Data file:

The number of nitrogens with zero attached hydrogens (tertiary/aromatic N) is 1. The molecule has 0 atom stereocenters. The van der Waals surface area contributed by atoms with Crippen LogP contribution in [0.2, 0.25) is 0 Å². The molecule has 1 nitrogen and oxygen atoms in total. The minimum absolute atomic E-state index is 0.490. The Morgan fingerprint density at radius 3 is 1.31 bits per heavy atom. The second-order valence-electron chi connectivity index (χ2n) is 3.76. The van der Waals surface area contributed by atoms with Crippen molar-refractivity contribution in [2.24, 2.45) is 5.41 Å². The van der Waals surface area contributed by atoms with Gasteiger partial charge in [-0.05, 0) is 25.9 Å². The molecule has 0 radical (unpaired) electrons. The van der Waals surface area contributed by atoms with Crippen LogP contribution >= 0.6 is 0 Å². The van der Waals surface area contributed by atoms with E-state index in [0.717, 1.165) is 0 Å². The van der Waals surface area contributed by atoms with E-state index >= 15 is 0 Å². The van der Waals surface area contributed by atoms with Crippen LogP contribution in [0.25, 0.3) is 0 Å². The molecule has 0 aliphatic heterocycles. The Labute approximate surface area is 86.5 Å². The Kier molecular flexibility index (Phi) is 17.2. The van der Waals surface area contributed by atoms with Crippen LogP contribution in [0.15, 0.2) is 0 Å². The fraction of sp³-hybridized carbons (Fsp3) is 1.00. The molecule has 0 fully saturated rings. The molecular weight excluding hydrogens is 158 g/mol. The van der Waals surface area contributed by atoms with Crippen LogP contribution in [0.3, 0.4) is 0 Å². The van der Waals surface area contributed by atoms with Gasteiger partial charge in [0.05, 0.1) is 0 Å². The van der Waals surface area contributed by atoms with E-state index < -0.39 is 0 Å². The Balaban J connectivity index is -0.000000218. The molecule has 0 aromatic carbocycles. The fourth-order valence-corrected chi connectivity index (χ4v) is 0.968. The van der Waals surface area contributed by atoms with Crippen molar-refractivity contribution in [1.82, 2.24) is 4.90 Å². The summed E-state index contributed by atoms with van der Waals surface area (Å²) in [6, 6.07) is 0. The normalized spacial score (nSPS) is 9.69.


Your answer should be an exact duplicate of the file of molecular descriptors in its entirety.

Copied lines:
The number of nitrogens with zero attached hydrogens (tertiary/aromatic N) is 1. The molecule has 0 atom stereocenters. The van der Waals surface area contributed by atoms with Crippen LogP contribution in [0.2, 0.25) is 0 Å². The molecule has 1 nitrogen and oxygen atoms in total. The minimum absolute atomic E-state index is 0.490. The Morgan fingerprint density at radius 3 is 1.31 bits per heavy atom. The second-order valence-electron chi connectivity index (χ2n) is 3.76. The van der Waals surface area contributed by atoms with Crippen molar-refractivity contribution in [2.24, 2.45) is 5.41 Å². The van der Waals surface area contributed by atoms with Gasteiger partial charge in [-0.05, 0) is 25.9 Å². The molecule has 0 radical (unpaired) electrons. The van der Waals surface area contributed by atoms with Crippen LogP contribution >= 0.6 is 0 Å². The van der Waals surface area contributed by atoms with E-state index in [0.717, 1.165) is 0 Å². The van der Waals surface area contributed by atoms with E-state index >= 15 is 0 Å². The van der Waals surface area contributed by atoms with Crippen LogP contribution in [0.25, 0.3) is 0 Å². The molecule has 0 aliphatic heterocycles. The Labute approximate surface area is 86.5 Å². The Kier molecular flexibility index (Phi) is 17.2. The van der Waals surface area contributed by atoms with Crippen LogP contribution in [0.15, 0.2) is 0 Å². The fraction of sp³-hybridized carbons (Fsp3) is 1.00. The molecule has 0 fully saturated rings. The molecular weight excluding hydrogens is 158 g/mol. The van der Waals surface area contributed by atoms with Crippen LogP contribution in [0.3, 0.4) is 0 Å². The van der Waals surface area contributed by atoms with Gasteiger partial charge in [0.05, 0.1) is 0 Å². The van der Waals surface area contributed by atoms with E-state index < -0.39 is 0 Å². The Balaban J connectivity index is -0.000000218. The molecule has 0 aromatic carbocycles. The fourth-order valence-corrected chi connectivity index (χ4v) is 0.968. The van der Waals surface area contributed by atoms with Crippen molar-refractivity contribution in [1.82, 2.24) is 4.90 Å². The summed E-state index contributed by atoms with van der Waals surface area (Å²) in [6, 6.07) is 0. The normalized spacial score (nSPS) is 9.69.